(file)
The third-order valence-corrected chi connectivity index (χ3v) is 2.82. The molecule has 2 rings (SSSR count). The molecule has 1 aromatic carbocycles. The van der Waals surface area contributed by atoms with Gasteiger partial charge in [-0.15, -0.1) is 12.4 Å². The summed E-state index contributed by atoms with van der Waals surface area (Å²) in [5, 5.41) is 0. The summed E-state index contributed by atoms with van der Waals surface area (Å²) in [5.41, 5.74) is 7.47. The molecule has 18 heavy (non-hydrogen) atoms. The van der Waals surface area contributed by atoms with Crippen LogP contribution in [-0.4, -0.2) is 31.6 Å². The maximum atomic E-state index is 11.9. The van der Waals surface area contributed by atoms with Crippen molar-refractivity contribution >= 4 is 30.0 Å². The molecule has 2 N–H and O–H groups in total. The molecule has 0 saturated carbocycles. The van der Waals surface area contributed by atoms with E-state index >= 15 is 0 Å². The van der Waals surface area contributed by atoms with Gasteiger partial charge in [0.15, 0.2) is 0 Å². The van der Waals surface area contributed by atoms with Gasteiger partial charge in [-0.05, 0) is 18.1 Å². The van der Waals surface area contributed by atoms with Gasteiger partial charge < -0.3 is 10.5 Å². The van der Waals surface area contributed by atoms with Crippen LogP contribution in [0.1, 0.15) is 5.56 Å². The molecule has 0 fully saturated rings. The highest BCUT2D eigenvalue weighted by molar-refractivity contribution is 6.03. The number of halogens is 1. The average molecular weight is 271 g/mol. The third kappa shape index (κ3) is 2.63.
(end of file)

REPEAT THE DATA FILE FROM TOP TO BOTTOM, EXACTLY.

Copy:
The third-order valence-corrected chi connectivity index (χ3v) is 2.82. The molecule has 2 rings (SSSR count). The molecule has 1 aromatic carbocycles. The van der Waals surface area contributed by atoms with Gasteiger partial charge in [-0.15, -0.1) is 12.4 Å². The summed E-state index contributed by atoms with van der Waals surface area (Å²) in [5, 5.41) is 0. The summed E-state index contributed by atoms with van der Waals surface area (Å²) in [5.41, 5.74) is 7.47. The molecule has 18 heavy (non-hydrogen) atoms. The van der Waals surface area contributed by atoms with Crippen LogP contribution in [-0.4, -0.2) is 31.6 Å². The maximum atomic E-state index is 11.9. The van der Waals surface area contributed by atoms with Crippen molar-refractivity contribution >= 4 is 30.0 Å². The molecule has 2 N–H and O–H groups in total. The molecule has 0 saturated carbocycles. The van der Waals surface area contributed by atoms with E-state index >= 15 is 0 Å². The van der Waals surface area contributed by atoms with Gasteiger partial charge in [0.15, 0.2) is 0 Å². The van der Waals surface area contributed by atoms with Gasteiger partial charge in [-0.05, 0) is 18.1 Å². The van der Waals surface area contributed by atoms with Gasteiger partial charge < -0.3 is 10.5 Å². The van der Waals surface area contributed by atoms with Crippen LogP contribution in [0.1, 0.15) is 5.56 Å². The molecule has 0 fully saturated rings. The highest BCUT2D eigenvalue weighted by molar-refractivity contribution is 6.03. The number of halogens is 1. The average molecular weight is 271 g/mol. The third kappa shape index (κ3) is 2.63.